PRETENDING TO BE HAPPY
Last week was the 13th birthday of my youngest son, Jackson. One evening a few days before, I was engrossed in writing on the computer when my wife reminded me it was Jackson’s bedtime. He was in bed reading, waiting for me to kiss him goodnight.
As I walked down the hall towards his room, my brain was filled with thoughts about the article I was working on. I was on autopilot and all I could think about was what I would write when I got back on the computer. For some reason, I stopped and stood still. Somehow, an extraneous thought had popped into my consciousness from nowhere.
It seemed just a moment ago when he was a little boy. Now, in just a few days, Jackson would become a teen-ager. The time was not far off when he will be too big a kid for me to kiss him goodnight. The time was not far off when he will not be down the hall at all.
There will come a time – and terribly sooner than I would realize – when I would give anything to have Jackson down the hall, in his room, waiting for me to come and kiss him goodnight. I would give anything to have a time machine, to be able to come back in time to just this moment right now, to be able to have him there in his bed in his room, to kiss him good night just one more time.
I was immobilized by these thoughts. Then I realized that I did have a time machine of sorts – that of my imagination. I imagined that it really was years in the future, that Jackson was grown up and gone, that all I had were the memories – and then a genius friend invented a time machine and let me use it to transport myself back into time to this very minute.
Were that to occur, instead of walking down the hall on mental and emotional autopilot, I would be indescribably, deliriously happy and grateful. Walking down this hall, opening Jackson’s door, and seeing him there once again would be impossibly thrilling. So I pretended that’s what was happening right now. Suddenly my experience was transformed. I got so excited proceeding down the hall. When I opened his door, there he was. He looked up from his book and said blandly, “Hi, Dad.” I stood in the doorway transfixed at the simple sight of him, and with forced nonchalance, replied, “Hi, buddy…”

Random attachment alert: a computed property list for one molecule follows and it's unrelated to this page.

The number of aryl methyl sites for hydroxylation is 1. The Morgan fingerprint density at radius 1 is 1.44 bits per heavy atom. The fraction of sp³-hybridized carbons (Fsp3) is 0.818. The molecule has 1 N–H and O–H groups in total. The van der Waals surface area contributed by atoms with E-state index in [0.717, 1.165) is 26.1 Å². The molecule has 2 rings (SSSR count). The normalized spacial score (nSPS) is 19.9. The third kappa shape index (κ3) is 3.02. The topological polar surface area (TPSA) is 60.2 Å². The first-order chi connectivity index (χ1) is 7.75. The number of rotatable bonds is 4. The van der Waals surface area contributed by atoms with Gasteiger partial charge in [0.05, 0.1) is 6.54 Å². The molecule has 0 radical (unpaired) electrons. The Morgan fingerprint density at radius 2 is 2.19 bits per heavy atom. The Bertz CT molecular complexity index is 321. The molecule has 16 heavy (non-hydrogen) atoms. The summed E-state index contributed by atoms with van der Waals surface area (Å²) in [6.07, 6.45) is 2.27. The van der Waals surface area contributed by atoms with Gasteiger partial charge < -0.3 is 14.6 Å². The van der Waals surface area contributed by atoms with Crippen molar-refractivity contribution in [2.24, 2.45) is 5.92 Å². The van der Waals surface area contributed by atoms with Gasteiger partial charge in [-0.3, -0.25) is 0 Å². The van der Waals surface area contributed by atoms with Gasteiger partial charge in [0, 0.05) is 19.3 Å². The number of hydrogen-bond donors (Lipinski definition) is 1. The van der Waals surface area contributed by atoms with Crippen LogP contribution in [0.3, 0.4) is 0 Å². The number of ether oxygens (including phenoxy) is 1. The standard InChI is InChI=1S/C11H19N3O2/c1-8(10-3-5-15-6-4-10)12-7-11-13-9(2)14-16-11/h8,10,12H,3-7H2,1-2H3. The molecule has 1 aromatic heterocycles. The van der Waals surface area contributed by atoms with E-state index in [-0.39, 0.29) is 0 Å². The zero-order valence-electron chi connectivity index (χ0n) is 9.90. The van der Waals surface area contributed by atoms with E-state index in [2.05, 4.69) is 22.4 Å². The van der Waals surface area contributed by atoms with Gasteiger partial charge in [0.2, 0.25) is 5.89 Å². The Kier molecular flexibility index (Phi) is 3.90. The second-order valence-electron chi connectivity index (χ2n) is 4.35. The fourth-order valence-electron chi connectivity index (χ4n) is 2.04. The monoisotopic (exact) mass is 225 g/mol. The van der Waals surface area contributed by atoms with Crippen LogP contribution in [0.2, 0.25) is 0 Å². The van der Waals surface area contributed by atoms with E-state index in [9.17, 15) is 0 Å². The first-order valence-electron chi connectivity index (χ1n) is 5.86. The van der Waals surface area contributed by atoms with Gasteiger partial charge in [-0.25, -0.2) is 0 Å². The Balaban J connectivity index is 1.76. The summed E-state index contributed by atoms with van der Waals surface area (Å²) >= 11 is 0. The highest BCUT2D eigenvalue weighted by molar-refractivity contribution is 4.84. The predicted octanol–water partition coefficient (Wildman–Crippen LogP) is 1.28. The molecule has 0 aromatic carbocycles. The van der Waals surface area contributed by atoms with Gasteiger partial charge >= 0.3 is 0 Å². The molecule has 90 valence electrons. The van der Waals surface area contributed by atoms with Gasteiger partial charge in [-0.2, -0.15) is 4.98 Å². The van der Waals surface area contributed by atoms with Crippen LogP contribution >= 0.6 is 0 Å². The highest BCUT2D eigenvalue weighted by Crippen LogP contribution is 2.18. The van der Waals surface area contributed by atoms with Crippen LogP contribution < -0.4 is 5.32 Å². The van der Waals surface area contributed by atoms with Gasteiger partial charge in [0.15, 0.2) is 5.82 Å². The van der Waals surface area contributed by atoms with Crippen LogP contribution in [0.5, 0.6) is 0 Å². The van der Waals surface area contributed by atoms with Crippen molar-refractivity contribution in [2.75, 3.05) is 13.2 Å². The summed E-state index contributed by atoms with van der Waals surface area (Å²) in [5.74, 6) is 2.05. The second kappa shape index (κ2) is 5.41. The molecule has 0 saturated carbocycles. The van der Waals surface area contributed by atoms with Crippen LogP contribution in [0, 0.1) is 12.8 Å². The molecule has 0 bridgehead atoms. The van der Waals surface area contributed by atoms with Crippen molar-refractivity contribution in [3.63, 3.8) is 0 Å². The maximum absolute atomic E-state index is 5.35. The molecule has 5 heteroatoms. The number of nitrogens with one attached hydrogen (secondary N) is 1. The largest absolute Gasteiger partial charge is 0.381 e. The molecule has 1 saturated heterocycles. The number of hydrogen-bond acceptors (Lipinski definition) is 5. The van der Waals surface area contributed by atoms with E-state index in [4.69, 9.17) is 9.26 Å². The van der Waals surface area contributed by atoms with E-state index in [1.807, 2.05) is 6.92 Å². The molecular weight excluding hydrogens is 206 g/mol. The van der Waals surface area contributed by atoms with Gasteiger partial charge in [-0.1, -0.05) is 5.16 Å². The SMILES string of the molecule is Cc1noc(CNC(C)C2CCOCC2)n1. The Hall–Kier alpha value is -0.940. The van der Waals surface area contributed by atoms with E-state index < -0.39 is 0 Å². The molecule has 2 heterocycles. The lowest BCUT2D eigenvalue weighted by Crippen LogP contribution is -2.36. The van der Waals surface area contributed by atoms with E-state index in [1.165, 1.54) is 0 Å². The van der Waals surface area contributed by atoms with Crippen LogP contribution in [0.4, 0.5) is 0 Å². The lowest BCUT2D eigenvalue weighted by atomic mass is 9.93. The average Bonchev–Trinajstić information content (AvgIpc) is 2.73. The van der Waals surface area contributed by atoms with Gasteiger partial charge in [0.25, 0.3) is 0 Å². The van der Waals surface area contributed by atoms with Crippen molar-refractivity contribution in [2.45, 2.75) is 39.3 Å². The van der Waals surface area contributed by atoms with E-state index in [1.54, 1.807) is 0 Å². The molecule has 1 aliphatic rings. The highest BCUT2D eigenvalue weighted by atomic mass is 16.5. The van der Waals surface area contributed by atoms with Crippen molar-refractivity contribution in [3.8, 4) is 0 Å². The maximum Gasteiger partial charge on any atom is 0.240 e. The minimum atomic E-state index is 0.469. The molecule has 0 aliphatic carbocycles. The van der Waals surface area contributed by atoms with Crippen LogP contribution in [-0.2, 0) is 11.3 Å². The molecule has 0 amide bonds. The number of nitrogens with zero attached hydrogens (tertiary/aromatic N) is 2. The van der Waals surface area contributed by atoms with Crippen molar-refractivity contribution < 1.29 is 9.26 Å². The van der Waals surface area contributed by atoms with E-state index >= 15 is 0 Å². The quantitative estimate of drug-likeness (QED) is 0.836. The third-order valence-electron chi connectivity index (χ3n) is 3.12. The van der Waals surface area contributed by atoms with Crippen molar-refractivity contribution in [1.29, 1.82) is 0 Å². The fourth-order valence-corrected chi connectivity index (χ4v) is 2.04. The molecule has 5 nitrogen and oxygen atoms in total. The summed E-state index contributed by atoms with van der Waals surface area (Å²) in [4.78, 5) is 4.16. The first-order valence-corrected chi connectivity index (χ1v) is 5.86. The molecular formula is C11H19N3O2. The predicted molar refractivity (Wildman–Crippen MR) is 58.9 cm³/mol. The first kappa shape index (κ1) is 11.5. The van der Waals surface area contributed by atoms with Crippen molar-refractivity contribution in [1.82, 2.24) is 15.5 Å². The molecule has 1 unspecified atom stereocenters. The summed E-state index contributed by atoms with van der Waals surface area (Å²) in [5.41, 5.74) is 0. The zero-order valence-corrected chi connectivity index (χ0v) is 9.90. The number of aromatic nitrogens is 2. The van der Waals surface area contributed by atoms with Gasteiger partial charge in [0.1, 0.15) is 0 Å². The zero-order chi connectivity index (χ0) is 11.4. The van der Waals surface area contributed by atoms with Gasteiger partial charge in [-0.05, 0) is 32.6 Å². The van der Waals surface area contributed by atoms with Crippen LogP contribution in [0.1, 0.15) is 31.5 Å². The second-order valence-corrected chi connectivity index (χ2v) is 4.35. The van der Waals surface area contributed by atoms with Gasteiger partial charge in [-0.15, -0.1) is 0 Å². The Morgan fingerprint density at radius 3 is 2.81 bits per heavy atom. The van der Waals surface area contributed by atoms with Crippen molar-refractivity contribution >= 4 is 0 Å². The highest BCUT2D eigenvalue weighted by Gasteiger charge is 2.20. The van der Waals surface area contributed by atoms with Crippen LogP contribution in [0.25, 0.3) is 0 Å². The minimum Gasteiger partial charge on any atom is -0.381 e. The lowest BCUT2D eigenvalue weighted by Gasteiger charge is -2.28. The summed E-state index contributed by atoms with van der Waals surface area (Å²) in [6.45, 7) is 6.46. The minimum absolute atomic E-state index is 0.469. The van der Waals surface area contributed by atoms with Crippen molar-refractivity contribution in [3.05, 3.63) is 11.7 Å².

I sat on the edge of his bed and we talked for a few minutes. I was doing a good job of acting normal and he didn’t suspect anything. He related an escapade of his at school, explained how boring his science teacher was, and how cool the book was Mommy had given him to read (the current bestseller “Blink”). I hung on every word. He turned off his light, gave me a hug, and said “Goodnight, Dad.” An ordinary moment that had happened hundreds of times before. But this time I would never forget it as long as I live.
Life lasts but the snap of a finger. Then it is gone, forever. There is so much in each of our lives that passes by as if it never happened at all, that we appreciate only when it’s gone and too late. There is something very precious in being able to appreciate a moment at the actual time you experience it, to transform it into an experience of magical gratitude.
It’s funny that the way to do this is to pretend something is not real in order to give it a heightened reality. To pretend the present is in the past, that what you now possess you no longer have. To pretend to be happy in this way is not to fake your happiness but to enable you to find joy in what you once took for granted.
I shared my time machine mind-trick with Joel Wade, and suggested it would make a good column for his The Virtue of Happiness series. He said nope, that I should write this all by myself. So I hope you don’t think I’m encroaching on Joel’s territory here, but I had to share this experience with you. Every moment with Jackson now is one of wondrous enchantment. And if I ever slip into autopilot again, all I have to do is take that time machine into the future where he is no longer there – then take it back to the present again.
Feel free to use my time machine to re-experience those you love. You can use it any time you want.